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Growing Green Awards: Winners Produce Food that Nourishes People and the Planet

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Today, NRDC announces the winners of the 2012 Growing Green Awards. These awards celebrate the farmers, business owners, and bold thinkers who are transforming America's food system. Each one of them has pioneered ways to produce food that nourishes our families and restores our water, air, and soil at the same time.

These leaders stand at the forefront of a movement that is sweeping the nation. This is the fourth year NRDC has hosted the Growing Green Awards and within that short time, there's been an explosion of interest in healthy, sustainable food.

It's no surprise people are looking for safer food. In the past year alone, we have had to deal with listeria in cantaloupe, oil in Gulf seafood, fungicide in orange juice, and pink slime in meat.

When we go to the store, we bring home more than food -- we bring home traces of broader environmental problems. But we can use our shopping carts and dinner plates to help solve some of those problems. We can choose food that doesn't lead to illnesses like diabetes and cancer. We can choose food that doesn't contribute to water pollution and climate change. And we can choose food that keeps local economies vibrant and farmers on their land.

Every year, these healthier, sustainable options are becoming more readily available. Grocery stores, school cafeterias, hospital dining services, and even some fast-food chains are starting to provide them. I find this shift very inspiring. It shows that Americans realize if we change the way we eat, we can change the way the food system works.

The winners of the Growing Green Awards are pointing the way forward.

Gabe Brown, a rancher from North Dakota and the winner of the Food Producer Award, has devised innovative grazing techniques that not only sustain a vibrant herd of sustainably raised cattle, but also replenish the health of his soil and provide habitat for wildlife.

A few years ago, Andrea Northup -- the winner of the Young Food Leader Award -- was a recent college graduate sleeping on her friend's couch wondering how to translate her concern about failing school lunch programs into action. Still in her twenties, she is the architect of model healthy lunch legislation adopted in the District of Columbia and is the founding leader of D.C. Farm to School Network, an organization that brings local, fresh food to 200 schools in the District and educates children about growing and eating healthy food.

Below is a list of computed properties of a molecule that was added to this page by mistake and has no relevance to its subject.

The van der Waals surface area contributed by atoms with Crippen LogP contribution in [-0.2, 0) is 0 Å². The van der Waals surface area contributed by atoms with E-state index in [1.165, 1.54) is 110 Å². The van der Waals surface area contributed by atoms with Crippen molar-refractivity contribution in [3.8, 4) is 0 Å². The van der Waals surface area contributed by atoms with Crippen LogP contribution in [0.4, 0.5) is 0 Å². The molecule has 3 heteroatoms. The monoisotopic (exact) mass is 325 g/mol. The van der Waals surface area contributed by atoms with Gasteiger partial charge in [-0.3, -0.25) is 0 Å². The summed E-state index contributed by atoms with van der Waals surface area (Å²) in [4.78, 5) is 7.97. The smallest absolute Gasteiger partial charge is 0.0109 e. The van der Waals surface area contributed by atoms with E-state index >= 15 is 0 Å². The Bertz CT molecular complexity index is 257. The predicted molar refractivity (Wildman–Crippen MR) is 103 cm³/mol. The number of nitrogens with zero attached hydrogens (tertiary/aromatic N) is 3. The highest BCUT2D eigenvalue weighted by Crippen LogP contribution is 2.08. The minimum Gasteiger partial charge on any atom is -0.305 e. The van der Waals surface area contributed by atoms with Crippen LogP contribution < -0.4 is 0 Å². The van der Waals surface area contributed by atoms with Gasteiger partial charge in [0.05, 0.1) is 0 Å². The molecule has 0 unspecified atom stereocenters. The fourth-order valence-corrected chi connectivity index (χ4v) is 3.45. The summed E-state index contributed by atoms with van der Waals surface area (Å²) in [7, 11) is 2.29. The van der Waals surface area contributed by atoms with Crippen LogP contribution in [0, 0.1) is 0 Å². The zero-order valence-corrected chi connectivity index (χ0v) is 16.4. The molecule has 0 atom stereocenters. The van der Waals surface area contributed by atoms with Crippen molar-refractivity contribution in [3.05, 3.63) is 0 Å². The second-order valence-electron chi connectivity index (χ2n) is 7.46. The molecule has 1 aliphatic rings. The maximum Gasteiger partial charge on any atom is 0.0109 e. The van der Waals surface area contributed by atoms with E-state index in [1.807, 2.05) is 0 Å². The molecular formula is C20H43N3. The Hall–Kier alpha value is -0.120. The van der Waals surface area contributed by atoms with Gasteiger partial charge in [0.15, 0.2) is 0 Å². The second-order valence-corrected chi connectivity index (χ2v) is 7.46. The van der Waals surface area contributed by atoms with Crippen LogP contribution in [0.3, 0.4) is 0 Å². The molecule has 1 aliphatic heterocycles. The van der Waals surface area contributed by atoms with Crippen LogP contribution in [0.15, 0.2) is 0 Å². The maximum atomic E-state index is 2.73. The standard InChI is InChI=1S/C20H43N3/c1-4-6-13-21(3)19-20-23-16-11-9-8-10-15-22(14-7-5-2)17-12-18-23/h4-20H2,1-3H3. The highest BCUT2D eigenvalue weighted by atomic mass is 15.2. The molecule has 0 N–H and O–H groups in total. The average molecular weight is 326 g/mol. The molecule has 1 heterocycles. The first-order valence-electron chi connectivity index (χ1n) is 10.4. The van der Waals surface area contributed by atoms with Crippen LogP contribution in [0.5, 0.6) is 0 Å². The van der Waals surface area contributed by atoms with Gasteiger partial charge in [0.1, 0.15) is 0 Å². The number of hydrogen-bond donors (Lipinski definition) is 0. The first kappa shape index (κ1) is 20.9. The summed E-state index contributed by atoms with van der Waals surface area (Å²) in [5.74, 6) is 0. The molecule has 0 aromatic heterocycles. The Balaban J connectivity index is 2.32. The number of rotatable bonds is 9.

The Business Leader Award Winner George Siemon also focuses on bringing sustainable food to more people. As the CEO of Organic Valley for 25 years, he has helped countless farmers embrace organic production methods, and created a cooperative of more than 1,700 organic family farms Together, they have demonstrated that organic farming can go from niche to mainstream, competing successfully in the conventional food system.

This year, NRDC added a new prize in the Growing Green Awards: the Food Justice Award. We created this award because we cannot have sustainable food without sustainable labor practices. The people who harvest America's food must be treated with respect and earn a living wage.

Yet many of the Latino, Maya Indian, and Haitian migrant farm workers in Florida's tomatoes fields were routinely deprived of workplace protections that most of us take for granted. Then, Lucas Benitez and Greg Asbed co-founded the Coalition of Immokalee Workers and transformed the tomato industry.

They knew conditions could improve if major buyers paid just a penny more per pound for tomatoes and guaranteed justice in the fields. They approached major buyers with this request and succeeded in getting McDonald's, Burger King, Sodexo, Trader Joe's, and Whole Foods to sign Fair Food Agreements that call on their tomato suppliers to boost farm workers wages and provide more just working conditions. NRDC honors these extraordinary accomplishments by naming Benitez and Asbed the first Growing Green Food Justice Award winners.

All the Growing Green Award winners remind us that when we grow, purchase, and prepare food with care, we do more than provide our loved ones with delicious meals. We create a powerful force for reviving our communities and protecting the environment.

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